Where stars sleep on the calm, black water, pale
Ophelia, like a giant lily, floats,
Floats very slowly, spread on her long veil . . .
—The horn, in deep woods, sounds its final notes.
Some thousand years have passed, and drearisome
Ophelia, white ghost, threads the long, black stream.
Some thousand years her mild delirium
Has sighed to evening's breeze its tender theme.
Winds kiss her breasts and splay her veils to make
A flaring wreath, rocked gently by the flow;
Above her shoulder, willows weep and shake,
And bowed reeds arch the wide, rapt brow below.
Crimped lily pads sigh there; there alders rest;
But sometimes, when she wakes a sleeping tree,
A little stir of wings escapes some nest.
—Gold stars let fall their eerie melody.
O pale Ophelia! Beautiful as snow!
You died, child, taken by the river—true.
—Down Norway's towering mountains such winds blow
As whispered that fierce liberty to you;
The breath of wind that twisted your great mane
Bore those strange rumblings to your dreaming mind;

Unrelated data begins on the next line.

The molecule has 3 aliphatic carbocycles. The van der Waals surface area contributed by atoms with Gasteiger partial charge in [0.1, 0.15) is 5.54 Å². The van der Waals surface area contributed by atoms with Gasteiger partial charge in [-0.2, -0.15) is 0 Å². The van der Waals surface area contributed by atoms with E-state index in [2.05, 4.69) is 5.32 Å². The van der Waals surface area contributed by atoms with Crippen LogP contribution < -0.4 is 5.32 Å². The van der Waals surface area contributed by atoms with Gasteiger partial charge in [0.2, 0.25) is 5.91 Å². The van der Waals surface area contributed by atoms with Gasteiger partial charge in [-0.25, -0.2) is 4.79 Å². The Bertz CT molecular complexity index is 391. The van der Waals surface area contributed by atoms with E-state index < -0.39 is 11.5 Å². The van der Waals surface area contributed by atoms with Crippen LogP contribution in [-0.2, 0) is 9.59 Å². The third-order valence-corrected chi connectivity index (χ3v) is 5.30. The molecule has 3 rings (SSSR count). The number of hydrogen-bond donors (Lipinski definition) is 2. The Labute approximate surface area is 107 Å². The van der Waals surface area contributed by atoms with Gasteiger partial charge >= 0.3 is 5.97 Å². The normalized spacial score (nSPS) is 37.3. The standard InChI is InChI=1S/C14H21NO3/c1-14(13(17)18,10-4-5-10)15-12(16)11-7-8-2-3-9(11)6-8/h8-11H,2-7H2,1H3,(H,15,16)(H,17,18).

Your heart heard Nature singing its refrain
Whenever night sighed or the arbor whined;
Your child's heart, too naïve, too mild, gave way,
Dashed by a vast groan, voice of the mad seas;
And that pale, handsome prince one April day
Sat speechless, a poor madman, at your knees!
Heaven! Love! Freedom! You poor, crazed, dreaming
—Dissolved by him as snow by fire, your plea
Throttled by all your grand imagining,
Your blue eye stunned by dread Infinity!
—And Poets say that nights you search the pale
Starlight for flowers you plucked once—that they spy
On the stream, sometimes, spread on her long veil,
Ophelia, like a lily floating by.